Quantity ≠ quality

Glenn Fahey

23 October 2020 | Ideas@theCentre

The class of 2020 began HSC exams this week — but not all will benefit as gainfully from the rite of passage as in the past.

Among the chief objectives of education policy in recent decades has been to lift student attainment in schools. There are now around three-quarters of eligible students in NSW completing Year 12 — up from around two-thirds in 2009.

However, higher attainment isn’t the optimal indicator of educational outcomes. What really matters is that students enjoy higher achievement and leave school with the skills needed for further study and work.

In short, greater quantity of time spent in school doesn’t always mean greater quality of time learning.

Increasing the retention of students to Year 12 may well increase the stock of potential university applicants, but it can also have unanticipated effects on schooling — including difficulty maintaining high education standards.

Sadly, many students haven’t benefitted from the extra time spent in school; because staying on isn’t always the best educational decision — based on their ability and needs.

As with broadened intakes at universities, a larger Year 12 cohort has contributed to a softening of academic standards and the rigours of assessment.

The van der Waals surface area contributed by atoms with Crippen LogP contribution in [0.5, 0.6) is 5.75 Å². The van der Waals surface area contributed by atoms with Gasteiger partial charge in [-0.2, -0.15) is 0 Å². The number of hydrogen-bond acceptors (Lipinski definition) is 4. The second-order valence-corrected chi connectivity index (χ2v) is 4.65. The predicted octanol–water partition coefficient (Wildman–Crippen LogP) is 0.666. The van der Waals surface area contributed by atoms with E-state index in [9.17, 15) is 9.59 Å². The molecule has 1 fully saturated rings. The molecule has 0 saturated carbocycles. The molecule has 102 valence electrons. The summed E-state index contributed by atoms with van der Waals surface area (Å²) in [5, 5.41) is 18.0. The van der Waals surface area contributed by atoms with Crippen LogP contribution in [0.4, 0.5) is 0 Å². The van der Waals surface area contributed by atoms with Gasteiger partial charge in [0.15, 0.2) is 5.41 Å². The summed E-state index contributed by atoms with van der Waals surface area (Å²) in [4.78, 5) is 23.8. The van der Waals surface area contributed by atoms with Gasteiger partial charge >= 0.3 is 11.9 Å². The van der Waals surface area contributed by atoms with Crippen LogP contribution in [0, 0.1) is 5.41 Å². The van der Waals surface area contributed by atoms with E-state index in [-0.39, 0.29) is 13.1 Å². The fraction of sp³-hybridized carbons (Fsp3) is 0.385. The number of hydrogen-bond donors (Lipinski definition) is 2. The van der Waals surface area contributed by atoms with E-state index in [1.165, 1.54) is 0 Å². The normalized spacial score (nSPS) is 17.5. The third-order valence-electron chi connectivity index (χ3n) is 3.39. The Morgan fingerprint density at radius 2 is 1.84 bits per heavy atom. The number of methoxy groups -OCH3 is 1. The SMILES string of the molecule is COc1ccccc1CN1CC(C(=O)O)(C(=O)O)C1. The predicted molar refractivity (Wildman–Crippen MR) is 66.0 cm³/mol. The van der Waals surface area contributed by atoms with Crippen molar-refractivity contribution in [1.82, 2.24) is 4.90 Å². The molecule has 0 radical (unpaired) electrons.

This can be seen in the surging numbers of HSC exam-sitters receiving additional concessions this year. One in six students now receive assistance to help them with test-taking.

In many cases, this provides critical assistance to students who need extra help from scribes, interpreters, and other aides.

But for others, concessions are required to paper over low levels of foundational skills. Students unable to properly structure sentences, read proficiently, and write legibly simply don’t have the literacy skills essential to perform under exam conditions. The better use of these formative years would be remedying their literacy deficits, rather than pursuing the HSC.

It’s also undeniable that a growing number of concessions are extended to students who aren’t genuinely in need — used to gain an upper hand in the exam room. The same is true for the well-intentioned, but overly generous, bonus points scheme that bolsters students’ ATAR scores in gaining entry to university.

There’s a delicate balance to be maintained between ensuring we have an inclusive education system without compromising the quality and rigour of it.

As ever, lifting the bar on academic standards and expectations will do the world of good for students of all abilities and needs — not just pumping out more year 12 completions. We mustn’t continue to conflate quantity of schooling with quality.

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